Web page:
To me, the most en­gross­ing part of the book de­scribes hu­man “chimeras”: peo­ple whose bod­ies con­tain dif­fer­ent genomes. This can, for ex­am­ple, re­sult from the move­ment of cells back and forth across the pla­centa, so that a mother can be col­o­nized by groups of cells de­rived from off­spring born decades pre­vi­ously. Con­versely, a child can har­bor cells from its mother. Cells can also move be­tween twins in utero — or even, via the mother, be­tween off­spring from dif­fer­ent preg­nan­cies. One study showed that 13 per­cent of young girls had Y-chro­mo­some-car­ry­ing (i.e., male) cells in their blood, their source be­ing older broth­ers whose cells had col­o­nized Mom and then moved back through the pla­centa to in­habit Lit­tle Sis­ter.

But it gets even more twisted: Oc­ca­sion­ally a chimeric in­di­vid­ual is formed when the em­bryos of two fra­ter­nal twins fuse early in de­vel­op­ment. Such chimeras can have ma­jor por­tions of their bod­ies car­ry­ing dif­fer­ent genomes, some cells de­rived from Twin A and oth­ers from Twin B. This has pro­duced bizarre pa­ter­nity tests ap­par­ently show­ing that a woman is not the mother of her own child. This hap­pens when chimerism re­sults in a woman’s blood cells be­ing de­rived from Twin A (blood cells are used to de­ter­mine the mother’s ge­netic iden­tity), while her re­pro­duc­tive cells — the ones that pro­duced the egg that be­came Ju­nior — are de­rived from Twin B. Such ge­netic facts seem al­most alien.

Ad­mit­tedly, most of us are not ge­netic chimeras, but this tale il­lus­trates two things: the weird­ness of hered­ity — it’s much more than whether you in­her­ited your un­cle’s blue eyes — and the power of mod­ern science and tech­nol­ogy to un­ravel these ge­netic puz­zles. The message here is an im­por­tant one: Chimeras not­with­stand­ing, ge­netic tech­nolo­gies have well and truly ar­rived and are poised to have a huge im­pact on our lives. Ge­net­i­cally mod­i­fied crops are bur­geon­ing. What does that mean for us and for the en­vi­ron­ment? The Hu­man Genome Project — that com­plete cat­a­logue of the more than 3 bil­lion A’s, T’s, G’s and C’s that con­sti­tute our genome — cost around $3 bil­lion in the 1990s. To­day, it will run you just $1,000 to se­quence your en­tire genome; for the price of a year’s worth of cof­fee at Star­bucks, you can take a voy­age of dis­cov­ery into your ge­netic heart, learn­ing who you are and where you came from. And soon we’ll be able to ma­nip­u­late a fer­til­ized hu­man egg, chang­ing any genes we want — not just those caus­ing dis­ease but those al­ter­ing be­hav­ior, ap­pear­ance and in­tel­li­gence.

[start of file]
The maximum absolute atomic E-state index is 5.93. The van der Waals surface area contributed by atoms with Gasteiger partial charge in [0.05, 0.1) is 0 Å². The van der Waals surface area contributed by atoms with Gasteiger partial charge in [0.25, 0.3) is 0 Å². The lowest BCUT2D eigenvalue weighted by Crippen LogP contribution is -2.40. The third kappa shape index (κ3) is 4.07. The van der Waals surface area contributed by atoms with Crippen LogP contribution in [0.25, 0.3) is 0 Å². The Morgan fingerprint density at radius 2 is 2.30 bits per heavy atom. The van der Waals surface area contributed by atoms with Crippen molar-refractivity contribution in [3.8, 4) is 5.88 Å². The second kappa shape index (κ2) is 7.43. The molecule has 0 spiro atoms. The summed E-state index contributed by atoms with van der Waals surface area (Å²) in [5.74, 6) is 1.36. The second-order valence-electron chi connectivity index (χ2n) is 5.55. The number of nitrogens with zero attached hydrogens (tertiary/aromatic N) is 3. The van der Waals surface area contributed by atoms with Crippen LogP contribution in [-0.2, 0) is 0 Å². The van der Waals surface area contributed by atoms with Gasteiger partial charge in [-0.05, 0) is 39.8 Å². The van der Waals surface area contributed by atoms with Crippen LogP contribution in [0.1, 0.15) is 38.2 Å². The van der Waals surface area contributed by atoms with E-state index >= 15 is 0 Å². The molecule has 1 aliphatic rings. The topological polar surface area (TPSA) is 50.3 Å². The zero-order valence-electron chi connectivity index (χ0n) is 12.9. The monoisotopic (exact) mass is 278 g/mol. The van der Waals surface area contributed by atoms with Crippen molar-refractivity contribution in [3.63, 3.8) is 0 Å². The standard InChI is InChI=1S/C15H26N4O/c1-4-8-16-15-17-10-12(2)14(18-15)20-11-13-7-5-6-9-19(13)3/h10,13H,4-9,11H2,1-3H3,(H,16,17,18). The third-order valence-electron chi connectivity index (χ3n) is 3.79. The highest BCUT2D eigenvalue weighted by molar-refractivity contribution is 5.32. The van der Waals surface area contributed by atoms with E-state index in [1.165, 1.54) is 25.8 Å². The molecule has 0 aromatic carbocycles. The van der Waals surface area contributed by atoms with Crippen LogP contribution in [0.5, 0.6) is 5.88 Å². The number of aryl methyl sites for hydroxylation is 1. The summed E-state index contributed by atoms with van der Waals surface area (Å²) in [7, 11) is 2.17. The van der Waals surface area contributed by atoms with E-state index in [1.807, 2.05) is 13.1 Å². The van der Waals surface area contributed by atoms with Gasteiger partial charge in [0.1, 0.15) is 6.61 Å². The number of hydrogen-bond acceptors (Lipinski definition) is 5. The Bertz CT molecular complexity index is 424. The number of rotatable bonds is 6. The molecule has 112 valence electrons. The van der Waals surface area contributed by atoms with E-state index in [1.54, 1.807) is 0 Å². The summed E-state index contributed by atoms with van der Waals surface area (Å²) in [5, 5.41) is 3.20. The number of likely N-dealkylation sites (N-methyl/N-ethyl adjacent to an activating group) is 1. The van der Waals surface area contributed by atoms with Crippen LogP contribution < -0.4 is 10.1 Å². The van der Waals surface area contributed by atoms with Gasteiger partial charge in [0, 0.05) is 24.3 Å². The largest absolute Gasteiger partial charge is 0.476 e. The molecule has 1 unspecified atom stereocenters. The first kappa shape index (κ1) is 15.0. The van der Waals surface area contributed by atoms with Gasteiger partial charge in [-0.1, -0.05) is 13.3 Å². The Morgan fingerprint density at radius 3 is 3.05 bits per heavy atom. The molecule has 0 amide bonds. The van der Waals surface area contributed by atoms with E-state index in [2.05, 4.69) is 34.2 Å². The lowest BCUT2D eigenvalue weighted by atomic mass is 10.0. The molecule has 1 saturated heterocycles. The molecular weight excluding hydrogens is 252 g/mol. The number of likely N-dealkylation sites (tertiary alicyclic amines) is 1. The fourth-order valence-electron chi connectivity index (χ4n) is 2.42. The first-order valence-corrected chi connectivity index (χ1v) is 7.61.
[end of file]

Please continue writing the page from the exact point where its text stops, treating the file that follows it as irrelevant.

We need to know about these de­vel­op­ments. Can I load the Men­delian dice when I have a child, en­sur­ing that it re­ally does get Un­cle Frank’s blue eyes? Should we al­low peo­ple to cre­ate “de­signer ba­bies” with higher IQs? How likely am I to get the cancer that killed my grand­mother? And if I do get it, what can I do to get rid of it?

Zim­mer’s book is an ex­cel­lent way to get up to speed in these ar­eas, but be aware that there are a cou­ple of re­cent com­peti­tors that give much the same in­for­ma­tion. These in­clude Sid­dhartha Mukherjee’s su­perbly writ­ten chronol­ogy “The Gene: An In­ti­mate His­tory,” and James Wat­son’s lav­ishly il­lus­trated (and largely first-hand) ac­count, “DNA: The Story of the Ge­netic Rev­o­lu­tion.” Read at least one of the three, be­cause this is im­por­tant stuff: If the science doesn’t mat­ter to you now, it will soon.

Jerry A. Coyne is pro­fes­sor emer­i­tus in the de­part­ment of ecol­ogy and evolution at the Univer­sity of Chicago. He is the au­thor of “Spe­ci­a­tion” (with H. Allen Orr), “Why Evolution Is True” and “Faith vs. Fact: Why Science and Re­li­gion Are In­com­pat­i­ble.”


By Carl Zim­mer Dut­ton. 657 pp. $30

SHE HAS HER MOTHER’S LAUGH The Pow­ers, Perver­sions, and Po­ten­tial of Hered­ity